FP: The change is less dramatic than it seems because between my humanitarian jobs  and the Library I was the director of research, knowledge systems and technology applications at  the UN Institute for Training and Research (UNITAR). In fact, a Library is a knowledge system of sorts, an organic body of knowledge that is a not entirely digital nor  entirely printed. So for me it was more a transition than an orthogonal change. I am not a librarian by training, but I bring with me competencies relating to knowledge systems and technology applications.

The UN Library in Geneva in one sentence is a center for research and an instrument of international understanding. This has been our motto since 1919 when we were established as the Library of the League of Nations. Today the Library is a recognized specialized library for international affairs created to support the international community.  As such, we serve every year some sixty-five thousand customers, and we are also responsible for the the archives of the UN in Geneva and those of the League of Nations.


M: So I’d just like to delve into this a bit more and ask: Why does the UN feel that it needs to create and collate all this knowledge about itself?

FP: Well, we were created by the member states of the League of Nations essentially as a research and resource center. In 1945 the Library transitioned to the UN Office in Geneva. The first reason to have a library like ours is because it specializes on resources relating to international affairs, and in particular peace, human rights, and development. We have many resources on the United Nations of course, but that alone does not define our collection.  We have 1.7 million books and seventy-five thousand online journals and resources to meet the requirements of diplomats and staff in Geneva but also researchers and academics worldwide.


M: So, would you feel that a country with fewer resources would be better off by using the UN Library resources to learn about your institution?

FP: No, of course not. Researchers do not have to come the UN Library in Geneva to access our catalogue. They can do so online, and let’s not forget that the UN has regional commissions. So for example, the UN Economic Commission for Africa and the UN Economic and Social Commission for Latin America and the Caribbean have libraries that serve the research communities in those regions. We keep in touch with them and work to harmonize our electronic systems. Thanks to the web researchers have access globally to the knowledge of the UN, whether it is stored in Geneva or elsewhere.  Of course, for print materials it is a different thing, but through the online catalogue at least you know which books are kept where, which is really important.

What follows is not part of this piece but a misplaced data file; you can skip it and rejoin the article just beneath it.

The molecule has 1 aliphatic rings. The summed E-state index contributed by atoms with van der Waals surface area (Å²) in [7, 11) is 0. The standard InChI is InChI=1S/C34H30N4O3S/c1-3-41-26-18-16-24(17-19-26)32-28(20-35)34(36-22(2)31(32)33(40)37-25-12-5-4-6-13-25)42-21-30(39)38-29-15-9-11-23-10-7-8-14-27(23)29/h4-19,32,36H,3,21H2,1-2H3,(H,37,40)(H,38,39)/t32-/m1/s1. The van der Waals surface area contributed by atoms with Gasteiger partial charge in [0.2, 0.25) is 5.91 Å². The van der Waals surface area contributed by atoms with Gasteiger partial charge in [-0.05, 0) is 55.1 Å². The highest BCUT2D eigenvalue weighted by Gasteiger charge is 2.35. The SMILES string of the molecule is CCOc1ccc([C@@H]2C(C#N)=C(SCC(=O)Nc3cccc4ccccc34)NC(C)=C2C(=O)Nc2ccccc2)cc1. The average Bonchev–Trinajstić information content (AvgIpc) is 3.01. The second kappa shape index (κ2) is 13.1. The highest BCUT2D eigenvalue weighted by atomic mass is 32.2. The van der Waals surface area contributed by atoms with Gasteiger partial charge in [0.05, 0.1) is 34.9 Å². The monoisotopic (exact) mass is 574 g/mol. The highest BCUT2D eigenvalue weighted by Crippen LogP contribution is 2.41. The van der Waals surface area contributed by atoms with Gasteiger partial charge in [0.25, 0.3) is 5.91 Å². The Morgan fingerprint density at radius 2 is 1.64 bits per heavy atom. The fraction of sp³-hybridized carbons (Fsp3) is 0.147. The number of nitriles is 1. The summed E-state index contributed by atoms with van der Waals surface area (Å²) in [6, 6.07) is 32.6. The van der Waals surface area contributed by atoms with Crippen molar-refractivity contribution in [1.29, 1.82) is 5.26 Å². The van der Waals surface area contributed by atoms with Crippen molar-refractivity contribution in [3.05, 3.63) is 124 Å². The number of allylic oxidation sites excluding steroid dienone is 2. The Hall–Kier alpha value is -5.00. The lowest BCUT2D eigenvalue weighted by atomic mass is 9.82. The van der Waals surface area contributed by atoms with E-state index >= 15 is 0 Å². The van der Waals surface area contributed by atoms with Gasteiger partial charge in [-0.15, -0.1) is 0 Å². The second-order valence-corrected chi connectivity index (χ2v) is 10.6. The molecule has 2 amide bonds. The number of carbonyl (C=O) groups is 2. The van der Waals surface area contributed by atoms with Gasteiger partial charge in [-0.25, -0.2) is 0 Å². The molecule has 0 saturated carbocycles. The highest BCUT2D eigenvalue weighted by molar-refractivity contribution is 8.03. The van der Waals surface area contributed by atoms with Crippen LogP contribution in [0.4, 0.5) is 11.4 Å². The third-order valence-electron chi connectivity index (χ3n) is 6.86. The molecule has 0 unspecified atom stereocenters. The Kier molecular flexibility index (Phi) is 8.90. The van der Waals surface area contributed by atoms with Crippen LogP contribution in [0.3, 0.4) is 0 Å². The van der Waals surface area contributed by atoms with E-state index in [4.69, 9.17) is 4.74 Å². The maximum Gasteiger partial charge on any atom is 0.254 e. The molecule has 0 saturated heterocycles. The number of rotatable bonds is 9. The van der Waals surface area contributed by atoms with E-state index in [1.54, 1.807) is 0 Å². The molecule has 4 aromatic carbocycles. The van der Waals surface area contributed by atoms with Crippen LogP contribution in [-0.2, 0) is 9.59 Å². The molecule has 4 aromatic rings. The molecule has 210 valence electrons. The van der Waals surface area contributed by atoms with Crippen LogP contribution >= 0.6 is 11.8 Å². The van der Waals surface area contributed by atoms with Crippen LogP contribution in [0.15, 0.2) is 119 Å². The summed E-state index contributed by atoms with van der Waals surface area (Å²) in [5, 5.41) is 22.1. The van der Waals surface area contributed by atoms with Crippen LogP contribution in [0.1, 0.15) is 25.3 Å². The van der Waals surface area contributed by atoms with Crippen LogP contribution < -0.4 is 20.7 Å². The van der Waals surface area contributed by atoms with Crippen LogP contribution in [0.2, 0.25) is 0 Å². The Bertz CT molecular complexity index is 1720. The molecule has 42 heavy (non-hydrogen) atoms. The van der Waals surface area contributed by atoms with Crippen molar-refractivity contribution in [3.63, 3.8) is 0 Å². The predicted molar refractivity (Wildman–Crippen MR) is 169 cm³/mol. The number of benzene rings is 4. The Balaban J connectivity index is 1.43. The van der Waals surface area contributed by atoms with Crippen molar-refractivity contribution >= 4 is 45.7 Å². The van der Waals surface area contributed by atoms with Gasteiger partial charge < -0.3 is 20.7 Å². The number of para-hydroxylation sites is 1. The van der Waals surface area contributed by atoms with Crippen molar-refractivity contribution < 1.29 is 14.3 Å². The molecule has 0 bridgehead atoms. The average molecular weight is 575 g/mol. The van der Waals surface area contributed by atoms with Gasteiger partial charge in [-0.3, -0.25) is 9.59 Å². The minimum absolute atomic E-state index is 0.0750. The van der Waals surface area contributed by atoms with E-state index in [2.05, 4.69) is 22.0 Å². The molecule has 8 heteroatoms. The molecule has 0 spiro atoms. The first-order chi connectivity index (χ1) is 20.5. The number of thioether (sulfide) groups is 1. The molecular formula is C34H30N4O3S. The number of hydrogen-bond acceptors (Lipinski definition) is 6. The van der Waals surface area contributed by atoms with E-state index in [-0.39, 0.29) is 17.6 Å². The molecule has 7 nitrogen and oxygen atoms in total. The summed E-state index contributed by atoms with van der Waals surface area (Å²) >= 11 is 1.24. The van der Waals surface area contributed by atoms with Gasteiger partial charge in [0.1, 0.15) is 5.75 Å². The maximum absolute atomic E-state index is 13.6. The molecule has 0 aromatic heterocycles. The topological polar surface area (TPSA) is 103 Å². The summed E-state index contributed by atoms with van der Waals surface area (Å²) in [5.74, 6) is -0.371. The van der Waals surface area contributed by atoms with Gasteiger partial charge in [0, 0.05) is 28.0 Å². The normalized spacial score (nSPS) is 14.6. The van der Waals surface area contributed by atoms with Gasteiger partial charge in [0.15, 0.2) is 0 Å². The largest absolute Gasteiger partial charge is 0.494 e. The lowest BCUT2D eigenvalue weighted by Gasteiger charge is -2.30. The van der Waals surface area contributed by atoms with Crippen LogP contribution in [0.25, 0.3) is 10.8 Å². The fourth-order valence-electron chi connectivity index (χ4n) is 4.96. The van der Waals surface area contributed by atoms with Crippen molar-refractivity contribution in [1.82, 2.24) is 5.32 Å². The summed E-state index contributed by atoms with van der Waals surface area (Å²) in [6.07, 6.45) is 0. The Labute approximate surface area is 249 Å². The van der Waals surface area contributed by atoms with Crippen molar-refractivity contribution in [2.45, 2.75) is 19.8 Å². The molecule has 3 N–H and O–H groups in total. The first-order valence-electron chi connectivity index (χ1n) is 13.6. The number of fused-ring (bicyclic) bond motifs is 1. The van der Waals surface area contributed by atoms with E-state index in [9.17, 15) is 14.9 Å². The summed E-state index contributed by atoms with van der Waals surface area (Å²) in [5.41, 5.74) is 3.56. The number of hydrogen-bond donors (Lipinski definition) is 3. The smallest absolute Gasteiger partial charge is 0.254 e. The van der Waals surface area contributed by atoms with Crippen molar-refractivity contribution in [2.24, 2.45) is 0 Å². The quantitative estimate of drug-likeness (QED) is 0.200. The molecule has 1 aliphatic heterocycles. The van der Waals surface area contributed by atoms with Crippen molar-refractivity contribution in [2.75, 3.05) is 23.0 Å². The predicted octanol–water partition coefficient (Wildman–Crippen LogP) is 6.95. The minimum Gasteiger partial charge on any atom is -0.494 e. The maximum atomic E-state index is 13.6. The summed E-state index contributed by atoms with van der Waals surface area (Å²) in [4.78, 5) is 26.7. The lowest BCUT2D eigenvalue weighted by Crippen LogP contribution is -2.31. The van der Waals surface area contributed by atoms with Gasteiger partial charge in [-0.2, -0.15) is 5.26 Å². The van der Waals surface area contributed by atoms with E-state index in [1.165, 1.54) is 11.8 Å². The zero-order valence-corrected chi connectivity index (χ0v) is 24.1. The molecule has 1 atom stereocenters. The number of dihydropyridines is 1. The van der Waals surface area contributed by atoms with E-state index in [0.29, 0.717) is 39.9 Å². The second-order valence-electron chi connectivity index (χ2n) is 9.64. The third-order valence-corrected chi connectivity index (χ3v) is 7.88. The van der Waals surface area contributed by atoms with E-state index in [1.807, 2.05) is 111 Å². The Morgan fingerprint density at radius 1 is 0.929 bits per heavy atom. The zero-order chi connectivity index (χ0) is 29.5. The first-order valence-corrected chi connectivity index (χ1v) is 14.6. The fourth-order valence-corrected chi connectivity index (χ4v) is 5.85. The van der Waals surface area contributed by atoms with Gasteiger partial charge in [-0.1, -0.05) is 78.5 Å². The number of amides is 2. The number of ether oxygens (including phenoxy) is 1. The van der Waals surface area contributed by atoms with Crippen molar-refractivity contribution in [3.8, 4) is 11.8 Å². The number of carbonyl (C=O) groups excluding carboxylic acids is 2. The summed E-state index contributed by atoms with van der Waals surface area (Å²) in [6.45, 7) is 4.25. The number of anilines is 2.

M: And for my final question I’d just like to touch on a global geopolitical issue which will interest our readership. What role can the UN play in stabilizing the resurgent “great power” competition? We have America on one side, Russia rising on another, China on another, how can the UN create a balance of power, and can the UN stop such countries from doing what they want to do?

FP: Well, the UN is an association of 193 member states, but I don’t think the role of the UN is to enforce a balance of power. I think the UN is a place where these powers, big or small, continue to meet and continue to nourish the multilateral dialogue. How long will it take for all the actors to come to an equal standing and level playing field I cannot tell, but I would certainly say that seventy years of international dialogue at the UN have moved the world closer to this goal, not further away. I believe that the UN deserves recognition at least for this merit.


M: So, how do you see that it has become closer then?

FP: By never abandoning the dialogue. I really believe that dialogue and understanding among nations and peoples is really the key to building peace and prosperity.


M: Do you believe that people will actually listen then?

FP: I think so, with constructive journalism, online tools and the  global village of social media and the rest, I think we have the best chance in millennia to really understand each other.


M: Thank you so much for your time Mr. Pisano, it has been an absolute pleasure.

FP: Thank you.


I would like to thank Nicholas Dungan for helping arrange the interview and Mr. Pisano himself for allowing me to conduct this interview despite his busy schedule.